About the year 1830 there was organized at Cannonsville a branch of the Deposit Baptist Church with fifteen members: Thomas Durfee, Alice Durfee, John Randall, Ann Randall, Zebina Hancock, Dorothy Seymour, Jeannette Lowry, Affia Crawford, Electa Darrow, Mahala Hathaway, Benjamin Hathaway, Lebbeus Teed, Electa Teed and Betsy Day. The membership increased to fifty and on September 28, 1831, they were recognized as an independent church, and thus the Cannonsville Baptist Church came into existence.
The first deacons were Thomas Durfee and J. L. Babcock, and the first regular pastor was the Reverend Mr Baldwin, commencing his ministry in January 1832 and remaining about six months. In August of that year Deacon Thomas Durfee was licensed and preached as the main supply for six years. Then Stephen Stiles, E. L. Benedict and Elder Richmond were pastors until 1850, and again Thomas Durfee in 1851.
The meetings were held in schoolhouses in Cannonsville, Trout Creek, the Huyck neighborhood, Johnny Brook, at the stone schoolhouse four miles up the river, and in the "den" ten miles above Cannonsville on the river.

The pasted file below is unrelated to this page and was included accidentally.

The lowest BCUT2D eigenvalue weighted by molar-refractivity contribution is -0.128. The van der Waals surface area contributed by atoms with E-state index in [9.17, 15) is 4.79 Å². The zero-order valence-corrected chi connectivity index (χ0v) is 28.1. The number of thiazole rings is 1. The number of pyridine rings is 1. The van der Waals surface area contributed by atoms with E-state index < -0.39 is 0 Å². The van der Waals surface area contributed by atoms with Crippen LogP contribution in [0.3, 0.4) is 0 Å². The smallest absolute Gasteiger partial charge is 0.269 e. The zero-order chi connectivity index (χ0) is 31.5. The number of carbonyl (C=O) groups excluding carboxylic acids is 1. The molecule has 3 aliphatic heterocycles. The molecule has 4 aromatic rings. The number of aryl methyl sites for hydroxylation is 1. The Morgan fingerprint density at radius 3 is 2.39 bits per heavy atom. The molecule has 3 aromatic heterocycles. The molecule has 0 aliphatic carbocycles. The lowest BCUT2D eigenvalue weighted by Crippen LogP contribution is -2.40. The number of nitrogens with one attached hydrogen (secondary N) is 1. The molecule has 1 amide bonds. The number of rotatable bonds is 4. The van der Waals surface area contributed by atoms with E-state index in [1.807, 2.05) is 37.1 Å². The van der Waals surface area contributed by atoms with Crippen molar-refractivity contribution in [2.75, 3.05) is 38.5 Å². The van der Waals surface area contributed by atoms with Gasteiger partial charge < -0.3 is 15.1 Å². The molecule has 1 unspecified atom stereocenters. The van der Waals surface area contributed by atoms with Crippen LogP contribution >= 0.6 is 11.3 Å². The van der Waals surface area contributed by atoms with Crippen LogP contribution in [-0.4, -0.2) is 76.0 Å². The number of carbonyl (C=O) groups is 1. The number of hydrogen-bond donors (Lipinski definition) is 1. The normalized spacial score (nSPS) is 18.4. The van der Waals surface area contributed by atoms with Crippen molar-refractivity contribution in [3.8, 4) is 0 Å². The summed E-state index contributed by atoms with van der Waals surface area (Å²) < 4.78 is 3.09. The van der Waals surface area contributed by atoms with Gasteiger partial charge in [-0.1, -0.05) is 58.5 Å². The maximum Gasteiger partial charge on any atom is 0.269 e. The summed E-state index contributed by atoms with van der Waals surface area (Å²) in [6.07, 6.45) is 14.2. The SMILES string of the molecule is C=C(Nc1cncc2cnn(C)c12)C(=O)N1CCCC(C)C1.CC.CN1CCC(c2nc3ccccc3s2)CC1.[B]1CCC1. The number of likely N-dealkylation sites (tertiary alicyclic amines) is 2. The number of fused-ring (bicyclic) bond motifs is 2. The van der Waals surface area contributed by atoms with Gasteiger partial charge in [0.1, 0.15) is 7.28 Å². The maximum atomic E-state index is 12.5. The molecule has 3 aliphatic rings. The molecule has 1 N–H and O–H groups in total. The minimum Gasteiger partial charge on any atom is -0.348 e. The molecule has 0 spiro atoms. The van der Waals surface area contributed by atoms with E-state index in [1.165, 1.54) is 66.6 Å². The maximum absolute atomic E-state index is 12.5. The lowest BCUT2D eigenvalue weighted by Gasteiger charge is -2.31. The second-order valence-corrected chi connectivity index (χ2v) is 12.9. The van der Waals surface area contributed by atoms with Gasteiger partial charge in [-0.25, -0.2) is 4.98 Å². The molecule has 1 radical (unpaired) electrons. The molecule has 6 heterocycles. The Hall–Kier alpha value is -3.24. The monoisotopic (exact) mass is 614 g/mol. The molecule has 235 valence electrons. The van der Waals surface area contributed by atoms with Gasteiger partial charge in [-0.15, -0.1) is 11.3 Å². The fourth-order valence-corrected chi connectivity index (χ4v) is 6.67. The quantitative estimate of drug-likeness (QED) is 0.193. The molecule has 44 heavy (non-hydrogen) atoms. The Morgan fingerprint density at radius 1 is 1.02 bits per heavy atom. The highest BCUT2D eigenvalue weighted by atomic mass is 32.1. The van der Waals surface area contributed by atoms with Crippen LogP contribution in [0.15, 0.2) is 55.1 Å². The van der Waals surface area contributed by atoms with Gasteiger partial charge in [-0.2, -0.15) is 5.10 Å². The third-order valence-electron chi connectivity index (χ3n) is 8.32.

In the spring of 1852 the Society purchased the schoolhouse in Cannonsville and fitted it up for meetings. Thomas Durfee was once more the preacher for several years. About this time ten members were dismissed to form the Trout Creek church. In 1857 under the pastorate of Elder C. F. Leach twenty-nine members formed the South Walton Church.
During the next ten years those who served as pastors were M. L. Bennett, the Reverend John Bradbury, the Reverend Mr. Gesner, S. P. Brown and E. Wright. During this time the building of a church edifice was discussed and when Elder Jacob Gray became pastor May 1, 1867, the matter of building was taken up earnestly.
Canfield Boyd, who resided on Johnny Brook at that time, had spent many months cutting down trees and preparing the lumber for a new home which he and his family were sorely in need of, but he decided to contribute all this lumber for the building of the church edifice as it seemed more necessary than his new house. It was a long time before the Canfield Boyd family moved from their little old home to their new one.
On the 17th of June, 1868, a "tasteful and commodious edifice" forty by sixty feet and worth at least $5,000 - a result largely due to the untiring efforts and rare tact and skill of Pastor Gray - was dedicated. Soon after a fine parsonage was built next to the meeting house.